Vaginal discharge in a post-menopausal woman could be perfectly normal or the sign of a serious infection. Various causes for a foul-smelling discharge after menopause could require medical treatment. Diagnosis occurs in a doctor's office and may involve a Pap test or other tests to determine the exact cause of the foul-smelling discharge post-menopause.
Normal Vaginal Changes in Menopause
During menopause, a woman's body, including her vagina, undergoes some changes that are perfectly normal. For instance, because of lowering levels of estrogen, vaginal walls thin and a woman may experience dryness or soreness. This normal change caused by menopause is called vaginal atrophy. If bothered by these symptoms, a woman can use lubricant or vaginal moisturizers to continue to feel comfortable and carry on a normal sex life post-menopause. Because of the risks associated with hormone replacement therapy, including an increased risk of stroke, breast cancer, and high blood pressure, a woman may wish to discuss relieving these symptoms of vaginal discomfort by more natural methods.
Changes in Vaginal Discharge
After menopause, a woman may experience a change in her normal vaginal discharge as a result of the vaginal atrophy. She may also notice a difference in smell in the discharge due to changes in lifestyle, diet or personal hygiene. None of these changes should cause alarm. One way to know if personal hygiene is disrupting the vagina's natural discharge is to discontinue douching, bubble baths and scented body washes for a time. A woman may ask her doctor for answers if the changes seem more pronounced or bothersome and persist over time.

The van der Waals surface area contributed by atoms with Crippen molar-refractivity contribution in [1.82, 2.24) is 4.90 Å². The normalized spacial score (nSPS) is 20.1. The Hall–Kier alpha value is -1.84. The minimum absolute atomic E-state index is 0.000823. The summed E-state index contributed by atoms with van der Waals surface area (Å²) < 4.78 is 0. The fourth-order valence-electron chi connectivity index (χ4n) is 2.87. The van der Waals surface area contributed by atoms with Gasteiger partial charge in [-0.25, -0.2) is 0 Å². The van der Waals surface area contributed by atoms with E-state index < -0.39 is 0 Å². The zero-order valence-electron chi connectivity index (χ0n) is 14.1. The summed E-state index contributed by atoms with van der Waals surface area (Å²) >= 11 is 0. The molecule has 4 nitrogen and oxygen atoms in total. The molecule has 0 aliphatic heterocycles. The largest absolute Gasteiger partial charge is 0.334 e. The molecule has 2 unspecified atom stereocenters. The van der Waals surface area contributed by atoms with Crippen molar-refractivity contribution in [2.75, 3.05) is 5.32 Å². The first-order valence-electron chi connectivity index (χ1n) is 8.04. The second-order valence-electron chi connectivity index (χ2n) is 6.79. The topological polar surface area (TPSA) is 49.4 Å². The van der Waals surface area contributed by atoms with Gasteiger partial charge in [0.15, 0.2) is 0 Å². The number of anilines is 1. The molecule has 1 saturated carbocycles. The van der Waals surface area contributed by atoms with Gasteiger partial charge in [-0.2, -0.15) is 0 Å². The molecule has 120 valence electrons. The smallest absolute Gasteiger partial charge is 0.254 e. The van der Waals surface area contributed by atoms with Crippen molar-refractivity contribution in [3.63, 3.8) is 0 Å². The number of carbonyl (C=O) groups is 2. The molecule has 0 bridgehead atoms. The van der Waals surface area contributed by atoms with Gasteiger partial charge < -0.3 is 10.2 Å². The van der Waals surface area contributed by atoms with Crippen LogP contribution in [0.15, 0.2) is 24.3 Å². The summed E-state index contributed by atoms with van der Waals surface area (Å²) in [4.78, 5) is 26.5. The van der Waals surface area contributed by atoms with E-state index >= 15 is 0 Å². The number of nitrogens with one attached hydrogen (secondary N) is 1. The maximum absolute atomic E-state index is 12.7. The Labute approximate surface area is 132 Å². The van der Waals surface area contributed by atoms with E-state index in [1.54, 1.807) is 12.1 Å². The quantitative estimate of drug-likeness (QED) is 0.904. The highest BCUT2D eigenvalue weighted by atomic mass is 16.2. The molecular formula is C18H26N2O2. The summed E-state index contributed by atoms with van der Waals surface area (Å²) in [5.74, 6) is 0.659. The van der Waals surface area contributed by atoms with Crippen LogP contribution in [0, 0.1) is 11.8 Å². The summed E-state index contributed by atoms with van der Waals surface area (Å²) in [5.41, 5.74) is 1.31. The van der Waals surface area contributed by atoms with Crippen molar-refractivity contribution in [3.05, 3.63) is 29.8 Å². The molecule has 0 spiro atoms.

Causes of Foul-Smelling Discharge Post-Menopause
Vaginal discharge with significantly unpleasant odor, or that causes itching or burning, is not normal and should be checked by a doctor. Foul-smelling discharge may be a symptom of chlamydia or gonorrhea, two sexually transmitted diseases that can be passed along to sexual partners and cause serious medical problems when not treated promptly. Another sexually transmitted disease, trichomoniasis, is caused by a parasite, and creates a strongly scented vaginal discharge that is greenish yellow.
Bacterial vaginosis, which is more common in women who have multiple sexual partners, produces a fishy-smelling discharge that can be white, grayish or yellow in color. A vaginal yeast infection produces a change in the consistency of vaginal discharge, but is normally odorless.
Allergies to bathing products can also cause vaginal changes and discomfort. This situation can be remedied simply by using unscented or hypoallergenic products.
Certain serious medical conditions like diabetes cause vaginal changes. Because a foul-smelling vaginal discharge may be a sign of a serious medical condition like an infection, or a system-wide problem like a hormone imbalance or cancer, a woman should see her doctor to determine the exact cause of the problem.